We’re two weeks into the NRL season and already the panic has set in over the Brisbane Broncos.
Coming off the worst season in the club’s history and one of the worst for any team in recent memory, things are still rotten in Red Hill, off to an 0-2 start.
For any other club, it would just be another poor season chalked up, but when it’s the biggest team in the league it can’t be ignored.
There’s really not much mystery here; the Broncos are one of the worst teams in the league because they’ve assembled a pretty poor roster that’s not demonstrably different to the team that went 17-3 in 2020, apart from some major losses.
They are without the top three players from their 2020 side to start 2021 — boom young forward David Fifita was lost to the Titans, Payne Haas to his own poor judgement, and Kotoni Staggs to a torn ACL.
They’re onto their fourth coach in the past two years, and the new guy is in his first year as an NRL head coach.
Despite all of that, there seems to be an air of surprise that the Broncos are still bad and got beaten by their “little brothers” on the Gold Coast, who have recruited superbly in recent years.
For the second straight year in Brisbane, it’s unclear what the best options are even in key positions, with Brodie Croft once again starting the season at halfback and 20-year-old Tom Dearden once again having to force his way into the side, named on an extended bench for round three and training in a typical number 14 role during the week.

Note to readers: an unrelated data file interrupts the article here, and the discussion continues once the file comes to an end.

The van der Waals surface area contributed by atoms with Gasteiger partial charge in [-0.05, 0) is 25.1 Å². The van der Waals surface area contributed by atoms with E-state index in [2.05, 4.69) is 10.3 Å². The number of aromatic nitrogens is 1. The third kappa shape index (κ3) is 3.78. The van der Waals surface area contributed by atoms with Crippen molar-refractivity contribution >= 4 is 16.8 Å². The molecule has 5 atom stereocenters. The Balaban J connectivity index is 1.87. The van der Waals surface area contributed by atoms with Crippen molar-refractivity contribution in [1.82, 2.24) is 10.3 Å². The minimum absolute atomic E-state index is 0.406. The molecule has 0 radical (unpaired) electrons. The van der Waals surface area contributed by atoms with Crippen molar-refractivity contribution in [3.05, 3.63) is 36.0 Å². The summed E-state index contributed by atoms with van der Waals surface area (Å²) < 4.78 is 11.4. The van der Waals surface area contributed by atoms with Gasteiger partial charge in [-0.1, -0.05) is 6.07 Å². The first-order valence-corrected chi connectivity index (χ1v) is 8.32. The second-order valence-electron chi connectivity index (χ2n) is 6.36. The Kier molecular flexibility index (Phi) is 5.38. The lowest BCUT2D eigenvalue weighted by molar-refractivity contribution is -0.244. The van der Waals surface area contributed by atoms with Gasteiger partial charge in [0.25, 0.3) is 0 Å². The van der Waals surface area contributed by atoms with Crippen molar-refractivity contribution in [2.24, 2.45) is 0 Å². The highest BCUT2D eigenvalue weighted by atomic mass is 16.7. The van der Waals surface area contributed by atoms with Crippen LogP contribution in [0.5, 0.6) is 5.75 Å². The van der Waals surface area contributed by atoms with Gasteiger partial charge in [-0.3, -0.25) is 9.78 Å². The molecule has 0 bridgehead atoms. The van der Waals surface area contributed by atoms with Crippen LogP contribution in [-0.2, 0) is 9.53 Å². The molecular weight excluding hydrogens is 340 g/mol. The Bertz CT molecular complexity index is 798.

This time he’s done it with strong form in the Queensland Cup rather than the team’s desperate need for something, anything to change, but the story is more or less the same as it was last year.
So, was Anthony Seibold really that bad of a coach? And was Kevvie Walters really supposed to be able to turn this tanker around like it’s a Mini Cooper?
Walters was a great player once upon a time and has some excellent apprenticeships with Melbourne and Queensland under his belt, but this is another reminder that a full-time role at the helm of a club is a brand new challenge.
Despite the team looking about as rudderless as they did last year (at least they started 2-0 before the coronavirus shutdown) the conversation around Walters is already different to the fury around Seibold.
The ‘old boys’ argument doesn’t hold water
The full effect of the Broncos mafia looking out for their own was highlighted this week thanks to Walters’s former teammate and former Fox Sports colleague, Gorden Tallis.